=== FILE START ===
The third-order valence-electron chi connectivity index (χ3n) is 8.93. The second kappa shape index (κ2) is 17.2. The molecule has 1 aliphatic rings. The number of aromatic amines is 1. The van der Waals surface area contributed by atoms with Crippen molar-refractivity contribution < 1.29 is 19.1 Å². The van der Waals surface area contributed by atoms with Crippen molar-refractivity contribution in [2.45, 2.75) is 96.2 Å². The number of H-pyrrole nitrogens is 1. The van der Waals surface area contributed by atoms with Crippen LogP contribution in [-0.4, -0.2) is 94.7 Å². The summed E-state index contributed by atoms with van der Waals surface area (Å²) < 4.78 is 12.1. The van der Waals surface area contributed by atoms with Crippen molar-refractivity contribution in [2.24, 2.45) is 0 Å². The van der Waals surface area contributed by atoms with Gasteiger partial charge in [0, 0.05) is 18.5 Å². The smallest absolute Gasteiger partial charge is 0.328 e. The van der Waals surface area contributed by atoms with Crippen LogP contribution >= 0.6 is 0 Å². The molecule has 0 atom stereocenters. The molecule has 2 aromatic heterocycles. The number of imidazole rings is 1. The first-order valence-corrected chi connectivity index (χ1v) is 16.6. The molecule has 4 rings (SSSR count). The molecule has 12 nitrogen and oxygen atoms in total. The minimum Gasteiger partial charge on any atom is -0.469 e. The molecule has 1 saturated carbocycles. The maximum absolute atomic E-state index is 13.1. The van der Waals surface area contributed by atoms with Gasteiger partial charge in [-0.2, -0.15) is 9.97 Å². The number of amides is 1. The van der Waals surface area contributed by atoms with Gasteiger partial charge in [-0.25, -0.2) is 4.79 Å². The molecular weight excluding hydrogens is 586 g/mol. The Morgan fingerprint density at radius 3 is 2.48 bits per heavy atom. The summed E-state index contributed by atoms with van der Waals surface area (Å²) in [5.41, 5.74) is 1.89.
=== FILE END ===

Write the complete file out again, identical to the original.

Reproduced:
The third-order valence-electron chi connectivity index (χ3n) is 8.93. The second kappa shape index (κ2) is 17.2. The molecule has 1 aliphatic rings. The number of aromatic amines is 1. The van der Waals surface area contributed by atoms with Crippen molar-refractivity contribution < 1.29 is 19.1 Å². The van der Waals surface area contributed by atoms with Crippen molar-refractivity contribution in [2.45, 2.75) is 96.2 Å². The number of H-pyrrole nitrogens is 1. The van der Waals surface area contributed by atoms with Crippen LogP contribution in [-0.4, -0.2) is 94.7 Å². The summed E-state index contributed by atoms with van der Waals surface area (Å²) < 4.78 is 12.1. The van der Waals surface area contributed by atoms with Crippen molar-refractivity contribution in [2.24, 2.45) is 0 Å². The van der Waals surface area contributed by atoms with Gasteiger partial charge in [0, 0.05) is 18.5 Å². The smallest absolute Gasteiger partial charge is 0.328 e. The van der Waals surface area contributed by atoms with Crippen LogP contribution >= 0.6 is 0 Å². The molecule has 0 atom stereocenters. The molecule has 2 aromatic heterocycles. The number of imidazole rings is 1. The first-order valence-corrected chi connectivity index (χ1v) is 16.6. The molecule has 4 rings (SSSR count). The molecule has 12 nitrogen and oxygen atoms in total. The minimum Gasteiger partial charge on any atom is -0.469 e. The molecule has 1 saturated carbocycles. The maximum absolute atomic E-state index is 13.1. The van der Waals surface area contributed by atoms with Gasteiger partial charge in [-0.2, -0.15) is 9.97 Å². The number of amides is 1. The van der Waals surface area contributed by atoms with Gasteiger partial charge in [-0.25, -0.2) is 4.79 Å². The molecular weight excluding hydrogens is 586 g/mol. The Morgan fingerprint density at radius 3 is 2.48 bits per heavy atom. The summed E-state index contributed by atoms with van der Waals surface area (Å²) in [5.41, 5.74) is 1.89.